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Pulse Coming to Life at Dilworth Park

Pulse Coming to Life at Dilworth Park

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PhillyBite Center CityPhiladelphia, PA - The Center City District Foundation is pleased to announce that it has been awarded a $325,000 grant from the William Penn Foundation to enable this summer the first phase of activation for Pulse, a playful and engaging work of site-specific public art created for Dilworth Park by internationally recognized sculptor Janet Echelman.


 

Inspired by Center Square’s historic associations with water and transportation, Pulse traces the movement of the subway lines below in real-time. As SEPTA trains pass under Dilworth Park, four-foot-tall curtains of atomized dry mist will travel across the park fountain’s surface in the color associated with each line of transit — green for the Subway-Surface Trolley Lines, blue for the Market-Frankford Line and orange for the Broad Street Line. This summer, due to the generous grant from the William Penn Foundation, the green line will be activated in the park.

“Dilworth Park is a public space that serves people from all neighborhoods, and Pulse will offer Dilworth Park’s diverse group of users and audiences an opportunity to engage with art that is innovative and interactive. Additionally, its artistic interpretation of the transportation hub below ground will celebrate one of the elements that makes this site a connection point to the city,” said Judilee Reed, Program Director for Creative Communities at the William Penn Foundation.

Described by the artist as “a living X-ray of the city’s circulatory system,” the orange, blue and green mists will zoom across the fountain in tandem with the trains below, evoking the steam emanating from the city’s first water pumping station that was located on the site, as well as the steam from the trains at the Pennsylvania Railroad Station that once stood across the street. While celebrating the site’s rich history, Pulse also embraces the future with cutting-edge technology that provides real-time transit information.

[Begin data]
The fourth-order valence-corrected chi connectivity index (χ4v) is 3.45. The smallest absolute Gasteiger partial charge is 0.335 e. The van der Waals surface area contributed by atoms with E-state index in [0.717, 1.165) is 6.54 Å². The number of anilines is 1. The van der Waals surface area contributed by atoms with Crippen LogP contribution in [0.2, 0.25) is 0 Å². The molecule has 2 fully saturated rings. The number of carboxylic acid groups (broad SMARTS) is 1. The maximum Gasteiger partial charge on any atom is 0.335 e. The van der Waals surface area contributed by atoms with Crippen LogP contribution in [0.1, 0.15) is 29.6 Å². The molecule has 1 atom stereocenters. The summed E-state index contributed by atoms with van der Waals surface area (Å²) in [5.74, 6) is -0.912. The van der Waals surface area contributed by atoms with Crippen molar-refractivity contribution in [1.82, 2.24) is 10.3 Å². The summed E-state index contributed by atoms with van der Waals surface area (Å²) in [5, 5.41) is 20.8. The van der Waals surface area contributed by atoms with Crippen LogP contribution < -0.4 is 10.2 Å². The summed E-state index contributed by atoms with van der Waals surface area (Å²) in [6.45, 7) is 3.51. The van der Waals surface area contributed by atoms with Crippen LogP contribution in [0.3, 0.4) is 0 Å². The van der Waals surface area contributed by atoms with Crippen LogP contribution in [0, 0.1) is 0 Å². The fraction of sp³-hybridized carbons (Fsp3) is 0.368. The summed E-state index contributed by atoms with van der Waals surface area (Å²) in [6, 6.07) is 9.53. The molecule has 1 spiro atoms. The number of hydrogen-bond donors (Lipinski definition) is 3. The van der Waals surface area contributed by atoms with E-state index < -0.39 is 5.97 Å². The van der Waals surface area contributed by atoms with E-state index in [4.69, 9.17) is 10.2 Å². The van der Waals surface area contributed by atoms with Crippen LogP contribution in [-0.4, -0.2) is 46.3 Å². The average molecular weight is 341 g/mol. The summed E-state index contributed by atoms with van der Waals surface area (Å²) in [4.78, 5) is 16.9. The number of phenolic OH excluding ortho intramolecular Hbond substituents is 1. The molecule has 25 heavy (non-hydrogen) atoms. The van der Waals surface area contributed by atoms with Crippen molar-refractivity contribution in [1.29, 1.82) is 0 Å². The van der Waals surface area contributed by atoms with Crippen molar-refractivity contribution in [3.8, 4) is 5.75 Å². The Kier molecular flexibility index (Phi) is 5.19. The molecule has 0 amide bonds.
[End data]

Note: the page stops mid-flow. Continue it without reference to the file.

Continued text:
“During the construction of Dilworth Park in 2014, significant infrastructure was embedded in the park’s 11,160-square-foot fountain in anticipation of the day when Pulse would become a reality,” said Center City District President and CEO Paul R. Levy. “Thanks to this generous grant, Pulse is on track to come to life this July, presenting park visitors with the first phase of what will be a signature work of public art for Dilworth Park and Center City.”

The Center City District’s $55 million renovation of Dilworth Park, and its ongoing maintenance, management and programming at the park, has created a welcoming civic space with year-round activities and events for the more than 10 million people who visited the park in 2017. In designing Dilworth Park, the CCD commissioned Echelman, who reshapes urban space with monumental experiential sculptures that respond to environmental forces, to create an innovative work of public art for was then an unused and barren space.

Pulse will create an experience that is captivating and lively. Mist, ephemeral by nature, will trace the quickly moving trains with colors visible by day, glowing at night, to become a defining part of the Dilworth Park experience.

CCD is also grateful to the National Endowment for the Arts and other donors whose contributions are bringing Pulse to life.

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